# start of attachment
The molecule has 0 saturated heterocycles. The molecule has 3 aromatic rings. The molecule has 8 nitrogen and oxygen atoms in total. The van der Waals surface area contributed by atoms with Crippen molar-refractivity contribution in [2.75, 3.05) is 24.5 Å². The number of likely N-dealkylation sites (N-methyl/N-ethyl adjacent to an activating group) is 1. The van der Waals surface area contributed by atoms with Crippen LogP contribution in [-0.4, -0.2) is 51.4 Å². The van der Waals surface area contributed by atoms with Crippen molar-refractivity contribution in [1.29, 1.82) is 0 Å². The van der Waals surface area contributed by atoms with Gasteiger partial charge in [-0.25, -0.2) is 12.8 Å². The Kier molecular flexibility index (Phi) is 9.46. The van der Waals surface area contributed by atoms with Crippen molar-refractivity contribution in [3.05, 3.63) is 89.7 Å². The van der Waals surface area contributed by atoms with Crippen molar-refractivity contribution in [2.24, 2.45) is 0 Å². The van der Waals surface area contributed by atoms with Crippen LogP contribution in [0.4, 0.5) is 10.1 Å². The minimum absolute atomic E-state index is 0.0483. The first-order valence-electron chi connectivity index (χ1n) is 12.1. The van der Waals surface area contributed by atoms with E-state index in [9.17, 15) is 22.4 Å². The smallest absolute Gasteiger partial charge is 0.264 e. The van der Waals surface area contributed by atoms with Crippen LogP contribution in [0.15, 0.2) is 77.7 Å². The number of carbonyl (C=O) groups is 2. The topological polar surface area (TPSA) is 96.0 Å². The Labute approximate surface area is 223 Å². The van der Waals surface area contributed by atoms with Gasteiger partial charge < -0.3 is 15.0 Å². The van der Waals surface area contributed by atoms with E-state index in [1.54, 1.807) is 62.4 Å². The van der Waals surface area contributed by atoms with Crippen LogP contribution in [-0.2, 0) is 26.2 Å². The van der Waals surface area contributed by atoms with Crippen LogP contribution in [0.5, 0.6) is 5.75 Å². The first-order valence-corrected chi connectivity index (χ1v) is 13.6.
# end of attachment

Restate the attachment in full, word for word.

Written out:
The molecule has 0 saturated heterocycles. The molecule has 3 aromatic rings. The molecule has 8 nitrogen and oxygen atoms in total. The van der Waals surface area contributed by atoms with Crippen molar-refractivity contribution in [2.75, 3.05) is 24.5 Å². The number of likely N-dealkylation sites (N-methyl/N-ethyl adjacent to an activating group) is 1. The van der Waals surface area contributed by atoms with Crippen LogP contribution in [-0.4, -0.2) is 51.4 Å². The van der Waals surface area contributed by atoms with Crippen molar-refractivity contribution in [1.29, 1.82) is 0 Å². The van der Waals surface area contributed by atoms with Gasteiger partial charge in [-0.25, -0.2) is 12.8 Å². The Kier molecular flexibility index (Phi) is 9.46. The van der Waals surface area contributed by atoms with Crippen molar-refractivity contribution in [3.05, 3.63) is 89.7 Å². The van der Waals surface area contributed by atoms with Crippen molar-refractivity contribution in [2.24, 2.45) is 0 Å². The van der Waals surface area contributed by atoms with Crippen LogP contribution in [0.4, 0.5) is 10.1 Å². The minimum absolute atomic E-state index is 0.0483. The first-order valence-electron chi connectivity index (χ1n) is 12.1. The van der Waals surface area contributed by atoms with E-state index in [9.17, 15) is 22.4 Å². The smallest absolute Gasteiger partial charge is 0.264 e. The van der Waals surface area contributed by atoms with Crippen LogP contribution in [0.15, 0.2) is 77.7 Å². The number of carbonyl (C=O) groups is 2. The topological polar surface area (TPSA) is 96.0 Å². The Labute approximate surface area is 223 Å². The van der Waals surface area contributed by atoms with Gasteiger partial charge < -0.3 is 15.0 Å². The van der Waals surface area contributed by atoms with E-state index in [1.54, 1.807) is 62.4 Å². The van der Waals surface area contributed by atoms with Crippen LogP contribution in [-0.2, 0) is 26.2 Å². The van der Waals surface area contributed by atoms with Crippen LogP contribution in [0.5, 0.6) is 5.75 Å². The first-order valence-corrected chi connectivity index (χ1v) is 13.6.